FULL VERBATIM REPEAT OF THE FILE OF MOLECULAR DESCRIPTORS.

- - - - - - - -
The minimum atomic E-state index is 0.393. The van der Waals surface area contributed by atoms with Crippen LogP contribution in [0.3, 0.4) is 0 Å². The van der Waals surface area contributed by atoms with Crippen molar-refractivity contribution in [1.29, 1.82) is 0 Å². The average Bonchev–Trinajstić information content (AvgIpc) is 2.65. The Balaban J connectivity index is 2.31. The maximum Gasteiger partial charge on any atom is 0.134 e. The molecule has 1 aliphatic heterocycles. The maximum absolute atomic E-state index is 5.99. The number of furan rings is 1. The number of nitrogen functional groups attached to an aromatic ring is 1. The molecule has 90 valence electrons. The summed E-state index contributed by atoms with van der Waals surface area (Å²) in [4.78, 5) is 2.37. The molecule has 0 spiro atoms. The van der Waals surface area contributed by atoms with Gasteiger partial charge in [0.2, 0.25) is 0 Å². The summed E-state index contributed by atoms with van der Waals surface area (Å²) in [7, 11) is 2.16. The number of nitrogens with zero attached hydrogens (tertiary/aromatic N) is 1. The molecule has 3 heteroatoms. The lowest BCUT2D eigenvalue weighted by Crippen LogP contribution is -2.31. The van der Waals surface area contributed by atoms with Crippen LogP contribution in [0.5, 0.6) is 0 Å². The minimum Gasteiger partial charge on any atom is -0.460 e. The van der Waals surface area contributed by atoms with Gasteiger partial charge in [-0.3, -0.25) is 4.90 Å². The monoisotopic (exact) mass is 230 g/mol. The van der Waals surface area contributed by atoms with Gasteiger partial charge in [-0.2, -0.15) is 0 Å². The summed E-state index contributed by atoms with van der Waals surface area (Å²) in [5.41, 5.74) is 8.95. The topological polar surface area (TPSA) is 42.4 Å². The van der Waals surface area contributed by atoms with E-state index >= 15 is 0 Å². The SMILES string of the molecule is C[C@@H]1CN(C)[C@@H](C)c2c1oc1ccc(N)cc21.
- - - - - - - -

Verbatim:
The minimum atomic E-state index is 0.393. The van der Waals surface area contributed by atoms with Crippen LogP contribution in [0.3, 0.4) is 0 Å². The van der Waals surface area contributed by atoms with Crippen molar-refractivity contribution in [1.29, 1.82) is 0 Å². The average Bonchev–Trinajstić information content (AvgIpc) is 2.65. The Balaban J connectivity index is 2.31. The maximum Gasteiger partial charge on any atom is 0.134 e. The molecule has 1 aliphatic heterocycles. The maximum absolute atomic E-state index is 5.99. The number of furan rings is 1. The number of nitrogen functional groups attached to an aromatic ring is 1. The molecule has 90 valence electrons. The summed E-state index contributed by atoms with van der Waals surface area (Å²) in [4.78, 5) is 2.37. The molecule has 0 spiro atoms. The van der Waals surface area contributed by atoms with Gasteiger partial charge in [0.2, 0.25) is 0 Å². The summed E-state index contributed by atoms with van der Waals surface area (Å²) in [7, 11) is 2.16. The number of nitrogens with zero attached hydrogens (tertiary/aromatic N) is 1. The molecule has 3 heteroatoms. The lowest BCUT2D eigenvalue weighted by Crippen LogP contribution is -2.31. The van der Waals surface area contributed by atoms with Crippen LogP contribution in [0.5, 0.6) is 0 Å². The minimum Gasteiger partial charge on any atom is -0.460 e. The van der Waals surface area contributed by atoms with Gasteiger partial charge in [-0.3, -0.25) is 4.90 Å². The monoisotopic (exact) mass is 230 g/mol. The van der Waals surface area contributed by atoms with Gasteiger partial charge in [-0.2, -0.15) is 0 Å². The summed E-state index contributed by atoms with van der Waals surface area (Å²) in [5.41, 5.74) is 8.95. The topological polar surface area (TPSA) is 42.4 Å². The van der Waals surface area contributed by atoms with E-state index >= 15 is 0 Å². The SMILES string of the molecule is C[C@@H]1CN(C)[C@@H](C)c2c1oc1ccc(N)cc21.